“When we recommend tenure, we do so with a deep conviction that the person being tenured has ideas and worth that are life-changing and life-affirming even if that work and those ideas are controversial or difficult to sit with.”
Trustee Charles Duckett ’82 challenged Chapman, saying: “We have not blocked tenure and done different things, and all of a sudden, we are being accused of not working with the faculty. You make a statement that there are principles of shared governance that comes into question when the Board of Trustees elects not to follow a faculty recommendation on tenure. Shared governance means people have different responsibilities. And shared governance does not mean that we just have to sit here and rubber stamp everything that comes our way, and that’s basically what you’re sitting here telling us.”
Duckett added that comments he said Chapman made about students rushing Franklin Street after a basketball game being “a definition of white privilege” were “overcharged, oversimplified and indicative more about making the news than actually leading. That’s my personal opinion. There’s a lot of statements being made that aren’t correct. And I’ll leave it there.”
“The 1619 Project,” named for the year that enslaved Black people first landed on American shores, is in the Times’ words an attempt “to reframe the country’s history by placing the consequences of slavery and the contributions of Black Americans at the very center of the United States’ national narrative.” It was Hannah-Jones’ idea, and her Pulitzer was for its introductory commentary.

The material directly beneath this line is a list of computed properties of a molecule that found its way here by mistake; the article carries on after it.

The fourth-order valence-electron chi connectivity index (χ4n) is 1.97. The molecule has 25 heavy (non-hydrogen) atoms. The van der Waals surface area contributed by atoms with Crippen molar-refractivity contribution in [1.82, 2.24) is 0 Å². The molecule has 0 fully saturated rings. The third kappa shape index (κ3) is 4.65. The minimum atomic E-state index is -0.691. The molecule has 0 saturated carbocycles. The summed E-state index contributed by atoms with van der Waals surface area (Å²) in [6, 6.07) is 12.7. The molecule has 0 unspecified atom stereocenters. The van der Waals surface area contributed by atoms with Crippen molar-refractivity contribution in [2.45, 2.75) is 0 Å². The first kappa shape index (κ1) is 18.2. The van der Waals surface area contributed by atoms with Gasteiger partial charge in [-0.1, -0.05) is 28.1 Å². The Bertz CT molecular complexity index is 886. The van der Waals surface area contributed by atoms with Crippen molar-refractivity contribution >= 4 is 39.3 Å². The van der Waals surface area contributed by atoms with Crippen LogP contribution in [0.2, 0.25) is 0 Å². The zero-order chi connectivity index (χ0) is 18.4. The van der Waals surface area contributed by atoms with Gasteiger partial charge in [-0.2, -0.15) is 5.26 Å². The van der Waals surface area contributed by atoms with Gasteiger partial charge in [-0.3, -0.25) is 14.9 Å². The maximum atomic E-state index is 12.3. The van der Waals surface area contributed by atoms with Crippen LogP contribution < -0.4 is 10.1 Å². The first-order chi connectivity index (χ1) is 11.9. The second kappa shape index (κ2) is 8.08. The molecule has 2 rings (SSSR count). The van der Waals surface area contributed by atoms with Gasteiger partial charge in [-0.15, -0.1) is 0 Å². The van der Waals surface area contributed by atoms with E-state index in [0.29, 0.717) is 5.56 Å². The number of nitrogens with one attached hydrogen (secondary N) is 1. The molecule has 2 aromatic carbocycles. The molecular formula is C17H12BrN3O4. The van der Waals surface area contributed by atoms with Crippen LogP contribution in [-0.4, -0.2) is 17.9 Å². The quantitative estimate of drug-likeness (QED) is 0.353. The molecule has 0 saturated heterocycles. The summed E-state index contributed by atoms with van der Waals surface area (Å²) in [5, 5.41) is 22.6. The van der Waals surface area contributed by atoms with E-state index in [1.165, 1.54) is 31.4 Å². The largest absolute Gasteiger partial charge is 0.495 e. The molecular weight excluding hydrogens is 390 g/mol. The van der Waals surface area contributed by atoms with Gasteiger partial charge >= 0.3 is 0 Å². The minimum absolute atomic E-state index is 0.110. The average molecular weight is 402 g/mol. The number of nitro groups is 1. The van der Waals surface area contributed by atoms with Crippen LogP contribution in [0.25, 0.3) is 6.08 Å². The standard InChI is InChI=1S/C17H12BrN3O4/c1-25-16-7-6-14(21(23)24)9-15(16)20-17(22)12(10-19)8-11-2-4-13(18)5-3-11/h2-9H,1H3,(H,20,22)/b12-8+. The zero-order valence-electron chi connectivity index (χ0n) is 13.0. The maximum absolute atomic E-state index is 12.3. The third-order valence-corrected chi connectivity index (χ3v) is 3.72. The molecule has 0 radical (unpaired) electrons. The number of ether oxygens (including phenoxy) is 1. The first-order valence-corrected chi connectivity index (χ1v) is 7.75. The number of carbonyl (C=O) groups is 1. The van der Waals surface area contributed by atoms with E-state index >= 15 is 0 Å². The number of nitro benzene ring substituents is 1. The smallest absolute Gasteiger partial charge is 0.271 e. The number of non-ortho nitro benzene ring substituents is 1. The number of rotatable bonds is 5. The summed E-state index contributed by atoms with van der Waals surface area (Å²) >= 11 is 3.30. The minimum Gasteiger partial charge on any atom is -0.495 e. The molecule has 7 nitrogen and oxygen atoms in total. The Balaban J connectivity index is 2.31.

Historians, journalists and Times staff debated some of the material and questioned its accuracy. The paper added editing of the story and published clarifications but stood by the project.
The Hussman school went after Hannah-Jones for a faculty position, and when she won the Knight Chair, journalism school dean King said, “This is the story of a leader returning to a place that transformed her life and career trajectory.” The tenure approval process started in summer 2020.
Quoted by Policy Watch on Wednesday, King said: “She represents the best of our alumni and the best of the business. I don’t want to get into a food fight. I want to make sure that our students have the opportunity to have someone of her caliber here and to learn from her. I think our faculty do as well. I realize this is a fraught era in the state. When I heard that the chancellor and the provost wanted to move to this, it was better than having a battle royal about the theory of academic freedom.”
Of the trustees, King said: “I think the board has to think about what the reputation will be in terms of the larger community of our peers, in terms of attracting great scholars. Will it be a chilling effect? Will it hurt the reputation of UNC? We’re nationally acclaimed now. That’s what I’m worried about.”
In a news conference after the trustees meeting Thursday, trustees Chair Richard Stevens ’70 (’74 MPA, ’74 JD) said he had heard from people who did not understand that the trustees had not acted on the application.
“In advance of the January 21 board meeting, University Affairs Committee Chair Chuck Duckett contacted Provost Bob Blouin” regarding the slate of tenure candidacies being proposed for consideration at that meeting, Stevens said.